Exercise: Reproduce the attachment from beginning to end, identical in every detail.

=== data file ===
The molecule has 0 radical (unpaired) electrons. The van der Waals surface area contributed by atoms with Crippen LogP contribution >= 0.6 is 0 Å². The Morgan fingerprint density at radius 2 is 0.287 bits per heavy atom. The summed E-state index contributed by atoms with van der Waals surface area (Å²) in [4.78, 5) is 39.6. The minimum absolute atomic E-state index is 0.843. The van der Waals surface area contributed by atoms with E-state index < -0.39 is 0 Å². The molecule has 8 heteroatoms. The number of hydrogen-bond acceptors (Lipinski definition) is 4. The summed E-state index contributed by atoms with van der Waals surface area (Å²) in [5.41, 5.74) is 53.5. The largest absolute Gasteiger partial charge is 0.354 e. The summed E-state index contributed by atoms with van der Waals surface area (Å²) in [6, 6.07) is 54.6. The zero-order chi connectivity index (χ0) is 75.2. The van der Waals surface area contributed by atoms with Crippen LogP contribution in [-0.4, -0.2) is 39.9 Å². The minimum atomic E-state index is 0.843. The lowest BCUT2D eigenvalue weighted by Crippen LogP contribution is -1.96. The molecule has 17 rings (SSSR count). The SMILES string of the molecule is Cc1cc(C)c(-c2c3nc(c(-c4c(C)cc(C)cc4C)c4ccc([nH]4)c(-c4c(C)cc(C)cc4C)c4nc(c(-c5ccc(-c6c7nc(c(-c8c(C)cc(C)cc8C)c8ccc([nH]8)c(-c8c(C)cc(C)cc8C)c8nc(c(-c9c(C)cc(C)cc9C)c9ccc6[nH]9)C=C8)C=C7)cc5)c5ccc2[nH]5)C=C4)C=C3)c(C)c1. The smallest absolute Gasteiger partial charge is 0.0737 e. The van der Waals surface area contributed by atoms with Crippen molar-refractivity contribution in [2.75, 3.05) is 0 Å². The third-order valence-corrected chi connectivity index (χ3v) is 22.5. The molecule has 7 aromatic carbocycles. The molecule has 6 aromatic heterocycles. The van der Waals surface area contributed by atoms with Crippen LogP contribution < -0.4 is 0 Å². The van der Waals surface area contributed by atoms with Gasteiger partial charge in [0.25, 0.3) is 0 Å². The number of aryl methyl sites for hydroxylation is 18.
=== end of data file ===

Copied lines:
The molecule has 0 radical (unpaired) electrons. The van der Waals surface area contributed by atoms with Crippen LogP contribution >= 0.6 is 0 Å². The Morgan fingerprint density at radius 2 is 0.287 bits per heavy atom. The summed E-state index contributed by atoms with van der Waals surface area (Å²) in [4.78, 5) is 39.6. The minimum absolute atomic E-state index is 0.843. The van der Waals surface area contributed by atoms with E-state index < -0.39 is 0 Å². The molecule has 8 heteroatoms. The number of hydrogen-bond acceptors (Lipinski definition) is 4. The summed E-state index contributed by atoms with van der Waals surface area (Å²) in [5.41, 5.74) is 53.5. The largest absolute Gasteiger partial charge is 0.354 e. The summed E-state index contributed by atoms with van der Waals surface area (Å²) in [6, 6.07) is 54.6. The zero-order chi connectivity index (χ0) is 75.2. The van der Waals surface area contributed by atoms with Crippen LogP contribution in [-0.4, -0.2) is 39.9 Å². The minimum atomic E-state index is 0.843. The lowest BCUT2D eigenvalue weighted by Crippen LogP contribution is -1.96. The molecule has 17 rings (SSSR count). The SMILES string of the molecule is Cc1cc(C)c(-c2c3nc(c(-c4c(C)cc(C)cc4C)c4ccc([nH]4)c(-c4c(C)cc(C)cc4C)c4nc(c(-c5ccc(-c6c7nc(c(-c8c(C)cc(C)cc8C)c8ccc([nH]8)c(-c8c(C)cc(C)cc8C)c8nc(c(-c9c(C)cc(C)cc9C)c9ccc6[nH]9)C=C8)C=C7)cc5)c5ccc2[nH]5)C=C4)C=C3)c(C)c1. The smallest absolute Gasteiger partial charge is 0.0737 e. The van der Waals surface area contributed by atoms with Crippen molar-refractivity contribution in [2.75, 3.05) is 0 Å². The third-order valence-corrected chi connectivity index (χ3v) is 22.5. The molecule has 7 aromatic carbocycles. The molecule has 6 aromatic heterocycles. The van der Waals surface area contributed by atoms with Crippen LogP contribution < -0.4 is 0 Å². The van der Waals surface area contributed by atoms with Gasteiger partial charge in [0.25, 0.3) is 0 Å². The number of aryl methyl sites for hydroxylation is 18.